Short On Water In The Mountains? Beavers, To The Rescue — KUNC

A beaver dam on the Gunnison River. Photo: Brent Gardner-Smith/Aspen Journalism

From KUNC (Luke Runyon):

We wade through a creek just downstream from a beaver dam, one of many in this stretch near the headwaters of North St. Vrain Creek. Without the beavers’ work, their engineering prowess, this diverse wetland wouldn’t be here. The valley bottom instead would slowly transform back into a grassy plain and the stream would return to its banks, cutting deeper into the landscape, [Juli] Scamardo says. The whole ecosystem would suffer.

“They definitely are engineers,” she says. “They change their environment to suit them and it also happens to suit a lot of other species.”

Scamardo is a master’s student at Colorado State University, studying how beavers alter landscapes.

Few species manipulate their surroundings enough to make big ecological changes. Humans are one. Beavers are another.

At one point, the rodents numbered in the hundreds of millions in North America, changing the ecological workings of countless streams and rivers. As settlers moved West, they hunted and trapped them to near extinction. Now there are new efforts — not just in Rocky Mountain National Park, but across the Western U.S. — to boost their numbers, and in turn, get us more comfortable with the way they engineer rivers and streams.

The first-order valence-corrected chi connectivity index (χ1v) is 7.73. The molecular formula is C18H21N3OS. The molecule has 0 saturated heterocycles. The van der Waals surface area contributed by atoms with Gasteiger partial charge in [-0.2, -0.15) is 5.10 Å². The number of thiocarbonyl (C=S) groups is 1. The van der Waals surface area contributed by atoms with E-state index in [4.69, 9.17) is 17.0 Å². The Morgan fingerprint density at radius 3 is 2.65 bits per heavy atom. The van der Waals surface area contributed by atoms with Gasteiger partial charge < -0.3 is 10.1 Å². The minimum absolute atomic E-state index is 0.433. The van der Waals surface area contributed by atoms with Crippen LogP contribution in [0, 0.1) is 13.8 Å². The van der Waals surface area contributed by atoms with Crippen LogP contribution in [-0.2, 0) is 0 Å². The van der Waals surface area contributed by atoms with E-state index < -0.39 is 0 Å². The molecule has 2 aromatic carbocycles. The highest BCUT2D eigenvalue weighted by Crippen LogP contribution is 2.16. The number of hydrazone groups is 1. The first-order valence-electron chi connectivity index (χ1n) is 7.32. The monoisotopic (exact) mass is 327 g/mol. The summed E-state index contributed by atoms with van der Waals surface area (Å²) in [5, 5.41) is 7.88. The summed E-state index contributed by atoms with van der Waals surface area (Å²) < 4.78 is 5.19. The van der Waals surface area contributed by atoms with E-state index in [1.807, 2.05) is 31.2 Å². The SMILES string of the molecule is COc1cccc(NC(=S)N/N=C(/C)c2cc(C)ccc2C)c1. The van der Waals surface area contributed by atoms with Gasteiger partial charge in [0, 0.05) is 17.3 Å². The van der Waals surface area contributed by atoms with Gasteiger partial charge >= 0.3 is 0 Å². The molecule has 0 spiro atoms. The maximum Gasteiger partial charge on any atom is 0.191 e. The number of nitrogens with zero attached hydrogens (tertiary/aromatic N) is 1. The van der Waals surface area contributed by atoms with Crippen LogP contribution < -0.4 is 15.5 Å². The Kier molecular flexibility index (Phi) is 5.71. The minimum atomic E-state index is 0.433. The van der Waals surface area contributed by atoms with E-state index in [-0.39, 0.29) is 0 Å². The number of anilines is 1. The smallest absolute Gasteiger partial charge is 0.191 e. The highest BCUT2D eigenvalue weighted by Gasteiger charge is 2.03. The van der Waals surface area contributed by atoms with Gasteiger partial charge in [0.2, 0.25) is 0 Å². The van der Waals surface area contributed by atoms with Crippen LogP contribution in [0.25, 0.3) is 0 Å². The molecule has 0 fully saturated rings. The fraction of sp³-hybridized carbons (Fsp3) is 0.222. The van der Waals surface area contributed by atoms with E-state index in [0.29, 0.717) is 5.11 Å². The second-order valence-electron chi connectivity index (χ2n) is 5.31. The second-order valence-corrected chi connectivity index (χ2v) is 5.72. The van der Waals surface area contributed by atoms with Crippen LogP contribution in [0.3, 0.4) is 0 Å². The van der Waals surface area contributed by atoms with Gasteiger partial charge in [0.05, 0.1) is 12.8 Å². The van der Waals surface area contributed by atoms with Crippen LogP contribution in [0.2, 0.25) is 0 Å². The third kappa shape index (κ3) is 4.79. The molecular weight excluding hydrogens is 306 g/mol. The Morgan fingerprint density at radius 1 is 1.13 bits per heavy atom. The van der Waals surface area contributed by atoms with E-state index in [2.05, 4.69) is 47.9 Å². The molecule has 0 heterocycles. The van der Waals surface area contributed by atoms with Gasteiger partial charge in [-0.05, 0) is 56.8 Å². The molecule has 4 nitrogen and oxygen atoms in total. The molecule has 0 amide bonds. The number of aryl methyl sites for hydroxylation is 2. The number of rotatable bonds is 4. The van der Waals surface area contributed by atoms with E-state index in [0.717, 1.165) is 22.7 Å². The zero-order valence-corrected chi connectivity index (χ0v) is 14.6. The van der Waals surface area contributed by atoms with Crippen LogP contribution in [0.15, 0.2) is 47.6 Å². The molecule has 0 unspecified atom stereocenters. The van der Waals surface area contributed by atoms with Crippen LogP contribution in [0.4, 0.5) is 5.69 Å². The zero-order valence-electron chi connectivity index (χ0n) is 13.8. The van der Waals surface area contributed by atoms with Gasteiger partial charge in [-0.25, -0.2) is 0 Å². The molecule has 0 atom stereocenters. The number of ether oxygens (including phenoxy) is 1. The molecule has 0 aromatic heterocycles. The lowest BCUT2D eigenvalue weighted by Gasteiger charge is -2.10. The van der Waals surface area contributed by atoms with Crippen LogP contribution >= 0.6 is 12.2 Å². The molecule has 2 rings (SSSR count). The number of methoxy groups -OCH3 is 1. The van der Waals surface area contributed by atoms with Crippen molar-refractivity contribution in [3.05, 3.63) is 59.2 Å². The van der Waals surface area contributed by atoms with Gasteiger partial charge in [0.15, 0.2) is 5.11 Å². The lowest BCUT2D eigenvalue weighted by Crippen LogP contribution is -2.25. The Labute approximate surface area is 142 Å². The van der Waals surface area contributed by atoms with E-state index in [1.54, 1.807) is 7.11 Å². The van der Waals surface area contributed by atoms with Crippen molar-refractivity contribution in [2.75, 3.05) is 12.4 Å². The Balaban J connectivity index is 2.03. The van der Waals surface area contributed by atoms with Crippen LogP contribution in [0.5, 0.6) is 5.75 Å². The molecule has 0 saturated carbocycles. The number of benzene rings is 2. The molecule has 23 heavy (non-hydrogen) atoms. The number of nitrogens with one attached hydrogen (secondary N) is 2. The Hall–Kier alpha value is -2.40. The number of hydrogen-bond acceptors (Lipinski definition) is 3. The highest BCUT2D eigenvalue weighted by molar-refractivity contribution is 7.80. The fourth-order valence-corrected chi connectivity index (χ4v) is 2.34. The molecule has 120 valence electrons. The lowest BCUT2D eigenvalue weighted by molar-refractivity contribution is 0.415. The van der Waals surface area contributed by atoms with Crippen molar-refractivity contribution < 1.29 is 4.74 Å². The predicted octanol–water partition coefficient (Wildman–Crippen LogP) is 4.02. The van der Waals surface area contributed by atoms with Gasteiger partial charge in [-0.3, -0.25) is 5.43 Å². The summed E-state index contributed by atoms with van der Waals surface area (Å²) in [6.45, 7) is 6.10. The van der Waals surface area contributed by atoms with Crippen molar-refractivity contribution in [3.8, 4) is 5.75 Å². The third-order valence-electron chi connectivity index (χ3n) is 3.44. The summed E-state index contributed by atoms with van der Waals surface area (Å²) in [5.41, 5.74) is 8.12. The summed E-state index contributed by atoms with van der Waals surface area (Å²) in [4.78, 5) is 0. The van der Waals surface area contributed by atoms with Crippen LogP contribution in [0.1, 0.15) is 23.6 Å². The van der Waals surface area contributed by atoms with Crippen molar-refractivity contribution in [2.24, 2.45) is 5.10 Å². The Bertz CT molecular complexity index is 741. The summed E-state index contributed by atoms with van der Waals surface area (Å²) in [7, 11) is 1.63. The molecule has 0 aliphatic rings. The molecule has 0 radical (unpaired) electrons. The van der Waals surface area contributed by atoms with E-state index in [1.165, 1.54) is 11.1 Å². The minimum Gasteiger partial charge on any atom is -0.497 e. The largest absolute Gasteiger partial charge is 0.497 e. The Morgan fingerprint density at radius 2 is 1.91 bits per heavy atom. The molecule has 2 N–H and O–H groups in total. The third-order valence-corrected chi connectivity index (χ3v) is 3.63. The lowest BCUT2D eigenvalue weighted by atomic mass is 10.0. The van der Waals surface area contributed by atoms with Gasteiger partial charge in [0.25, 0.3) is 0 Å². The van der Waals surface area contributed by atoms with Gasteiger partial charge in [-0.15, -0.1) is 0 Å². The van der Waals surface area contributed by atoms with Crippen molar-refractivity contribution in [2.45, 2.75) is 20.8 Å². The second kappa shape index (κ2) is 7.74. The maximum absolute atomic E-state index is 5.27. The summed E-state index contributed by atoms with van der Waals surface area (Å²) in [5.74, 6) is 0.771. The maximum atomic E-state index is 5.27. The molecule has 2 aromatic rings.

Beaver benefits

The North St. Vrain Creek beavers are a tough bunch.

Heavy snow melt runoff from the jagged peaks of the Front Range frequently undoes all their hard work. On the main creek, away from the marshy wetland, Alex Brooks, a Colorado State University watershed science PhD student, points to a beaver dam made of willows, mud and aspen branches. Last year, the creek blew out the dam. And now it’s back.

“So they were homeless for a little while,” I say, not fully understanding the mechanics of beaver habitats.

“They don’t actually live in these,” Brooks says. “They build these to flood the vegetation … They’ll build lodges where they live. The dams they build all over the place not just where they live.”

“Oh, I feel like that’s a misconception,” I say. “Don’t people think that every dam has beavers inside of it?”

Brooks kindly agrees.

“Yeah, I think that’s probably true,” he says.

Much like us, beavers build dams for their own benefit. They make ponds to protect their lodges and flood areas to increase the vegetation they feed on and use for building materials. While their motivations are selfish, they end up helping their woodland friends, like elk, moose, birds, fish and insects.